Recently I was walking my dog and ran into a neighbor. Our conversation turned to the news, and, after recounting the latest horrors in the BP oil spill situation, the neighbor said, “And there’s nothing you can do about it!” He proceeded to list other troubles in the news — banking, the economy, Greece and the Euro — and after each problem he repeated his refrain, “And there’s nothing you can do about it!”
While I know that many of you are quite resourceful and might come up with at least something to do — e.g. write your senator, volunteer, etc. — it’s not because the media gave you any ideas about how to respond. Think about it — what do you do when you have a problem? If you are committed to addressing it, then you would likely look at it from all angles and make a concerted effort to understand what went wrong, determine what you can do to resolve the problem, and take actions to ensure that it doesn’t happen again. Yes, it takes time, thought, research, and far more effort than just complaining about the situation. Maybe the news media should serve this purpose for the consumers of its stories. There are lots of experts out there that journalists can tap who have worked for years on any given issue and are passionate about contributing what they know that can make a difference.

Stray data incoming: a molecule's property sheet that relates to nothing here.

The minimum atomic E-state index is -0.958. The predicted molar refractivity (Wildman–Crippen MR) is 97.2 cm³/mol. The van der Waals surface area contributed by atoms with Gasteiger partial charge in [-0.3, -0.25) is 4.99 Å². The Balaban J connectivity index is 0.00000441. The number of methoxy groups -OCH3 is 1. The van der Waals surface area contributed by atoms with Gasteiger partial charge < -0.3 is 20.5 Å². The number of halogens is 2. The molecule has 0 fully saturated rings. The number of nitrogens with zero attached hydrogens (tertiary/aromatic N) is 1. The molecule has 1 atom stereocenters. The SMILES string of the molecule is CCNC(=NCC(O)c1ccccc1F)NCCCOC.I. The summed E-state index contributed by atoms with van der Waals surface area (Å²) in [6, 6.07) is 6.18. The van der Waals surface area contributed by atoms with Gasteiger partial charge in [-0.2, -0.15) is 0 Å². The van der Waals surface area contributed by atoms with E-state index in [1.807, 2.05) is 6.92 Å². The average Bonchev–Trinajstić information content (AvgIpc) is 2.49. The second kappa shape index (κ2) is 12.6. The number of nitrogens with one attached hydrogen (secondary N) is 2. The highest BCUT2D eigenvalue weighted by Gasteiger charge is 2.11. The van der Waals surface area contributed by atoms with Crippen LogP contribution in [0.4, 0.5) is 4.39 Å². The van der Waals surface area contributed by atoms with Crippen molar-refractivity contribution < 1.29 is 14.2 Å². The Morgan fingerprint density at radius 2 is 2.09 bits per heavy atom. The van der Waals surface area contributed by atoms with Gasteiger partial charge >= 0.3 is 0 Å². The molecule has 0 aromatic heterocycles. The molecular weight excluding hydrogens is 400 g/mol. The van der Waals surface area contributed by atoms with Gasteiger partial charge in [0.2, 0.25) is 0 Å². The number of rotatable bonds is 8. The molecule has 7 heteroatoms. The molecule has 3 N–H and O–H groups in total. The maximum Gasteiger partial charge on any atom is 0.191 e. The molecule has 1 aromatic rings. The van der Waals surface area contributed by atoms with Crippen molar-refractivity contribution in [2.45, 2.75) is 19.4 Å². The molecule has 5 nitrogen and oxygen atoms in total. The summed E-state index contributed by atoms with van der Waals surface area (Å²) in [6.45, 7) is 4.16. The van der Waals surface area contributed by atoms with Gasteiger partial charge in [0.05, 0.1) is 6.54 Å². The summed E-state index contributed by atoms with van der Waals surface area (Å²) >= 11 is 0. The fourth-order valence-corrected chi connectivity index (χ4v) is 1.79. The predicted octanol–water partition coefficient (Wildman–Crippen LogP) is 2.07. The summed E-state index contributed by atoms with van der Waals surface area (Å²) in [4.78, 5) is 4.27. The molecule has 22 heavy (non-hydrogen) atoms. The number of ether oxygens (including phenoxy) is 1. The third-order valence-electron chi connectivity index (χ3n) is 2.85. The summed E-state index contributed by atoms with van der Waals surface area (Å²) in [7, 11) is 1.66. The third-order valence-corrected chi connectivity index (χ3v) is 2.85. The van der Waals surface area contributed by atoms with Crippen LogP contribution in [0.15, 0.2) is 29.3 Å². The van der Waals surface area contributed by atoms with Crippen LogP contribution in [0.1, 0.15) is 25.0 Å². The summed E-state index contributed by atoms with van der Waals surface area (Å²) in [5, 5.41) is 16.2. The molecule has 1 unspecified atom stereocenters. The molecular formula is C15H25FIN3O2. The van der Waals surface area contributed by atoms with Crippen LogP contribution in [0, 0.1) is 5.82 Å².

Which would you prefer: a news story that shows you in graphic details and tells you all about a problem, then leaves you stunned and frustrated, depressed or resigned about what you can do about it? Or do you want a media that makes a difference — one that covers the news, but also offers new insights and understanding about how you can use the news to make a difference in your life and the lives of others? Can journalists collaborate not just with the subjects of the stories but also with sources who are committed to solving specific problems that confront us? What would it take to give viewers a full view of who, what, when, where, why — and what to do about it?
It’s time to reboot the media, and the news is a great place to start. What do you think?